If we have learned anything from the recent waves of antisemitism it is that haters do not distinguish between Israeli and American Jews. Israel’s major operation in Gaza in May 2021 was accompanied by a spike in antisemitic attacks in New York and Los Angeles. Discrediting the Israeli government as racist will undoubtedly bring about discreditation of Israel as a country and the backlash will be felt throughout American communities.

YET EVEN beyond the message, the medium is just as problematic. Over the past decade, members of BDS (Boycott, Divestment, and Sanctions) organizations have terrorized Jewish college students across American campuses. Pro-Palestinian activists have disrupted and sabotaged Israel-related events. Numerous student bodies (UC Berkley Law being the latest) have moved to boycott Zionist speakers altogether.

Now, the liberal Jewish clergy is taking a page out of the BDS playbook and undertaking to boycott and sabotage appearances by elected Israeli officials inside Jewish communities. If a Reform or a Conservative rabbi can block an Israeli minister from speaking in New York or Chicago, what moral authority is left for Jewish students and organizations to oppose the same move by pro-Palestinian groups at NYU or Northwestern?

It goes without saying that we all have the right to disagree and voice our opinions. American Jews on both sides of the political spectrum are entitled to criticize Israel and call out its government’s actions. This is a sign of caring. Debate, lobbying, and convincing are all legitimate tools in shaping public policy, while boycotts, threats and discreditation are not.

Over the past 18 months, many Diaspora Jews watched in horror as finance minister Avigdor Liberman used racist rhetoric against the Haredi community, called to throw the Haredi population into the dump, and discriminated against religious children in daycare. Many were concerned and outraged when the government trampled the value of Shabbat in the public sphere or tried to pass the conversion reform, which would have devastated the entire conversion system throughout the Diaspora.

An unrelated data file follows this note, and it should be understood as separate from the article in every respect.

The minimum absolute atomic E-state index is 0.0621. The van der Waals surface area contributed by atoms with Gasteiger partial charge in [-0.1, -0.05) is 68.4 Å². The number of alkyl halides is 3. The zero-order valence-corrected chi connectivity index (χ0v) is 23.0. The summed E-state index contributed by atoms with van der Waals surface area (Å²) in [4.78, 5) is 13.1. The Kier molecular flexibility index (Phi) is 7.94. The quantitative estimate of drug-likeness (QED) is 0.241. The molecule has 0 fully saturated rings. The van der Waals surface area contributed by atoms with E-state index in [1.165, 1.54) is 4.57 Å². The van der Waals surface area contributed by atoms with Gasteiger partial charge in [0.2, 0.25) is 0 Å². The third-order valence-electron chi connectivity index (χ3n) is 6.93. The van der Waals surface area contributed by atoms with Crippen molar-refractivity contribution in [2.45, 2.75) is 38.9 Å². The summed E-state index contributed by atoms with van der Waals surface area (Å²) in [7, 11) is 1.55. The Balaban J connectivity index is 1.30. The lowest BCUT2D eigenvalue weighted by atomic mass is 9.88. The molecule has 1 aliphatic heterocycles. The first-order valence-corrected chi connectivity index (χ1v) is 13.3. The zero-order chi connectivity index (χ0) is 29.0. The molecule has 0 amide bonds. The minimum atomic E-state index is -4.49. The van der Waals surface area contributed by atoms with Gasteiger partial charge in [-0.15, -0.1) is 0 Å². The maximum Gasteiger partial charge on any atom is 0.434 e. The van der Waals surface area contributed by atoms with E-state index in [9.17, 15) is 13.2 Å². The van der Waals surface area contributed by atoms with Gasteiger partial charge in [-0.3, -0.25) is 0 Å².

Our organization and our colleagues met with Israeli officials, spoke to the press, wrote position papers, and lobbied in every way possible but at no point did it even cross our minds to discredit the Israeli government or boycott Israeli government members, even the ones from the extreme end of the political spectrum.

With the lessons of Hanukkah fresh in our minds, it is worth noting that, as in almost all matters of Jewish Law, we light candles based on the rulings of Beit Hillel and not those of Beit Shamai. Hillel’s approaches have become universal because his followers took the time to listen to the opposing view, reflect it back, and only then state their own opinion. Our ability to listen to each other, continue the conversation, and uphold the relationship is vital for the future of a united Jewish people on both sides of the Atlantic. It is even more critical for the survival of American Jewry.

And so, dear American liberal rabbis, please do not apply the toxic norms of American politics to your relationship with Israel. The price will be unbearable for us all.

The writer is the Israel director at Am Echad, an organization dedicated to strengthening the relationship between Israel and the Diaspora based on our mutual 3,000-year-long heritage.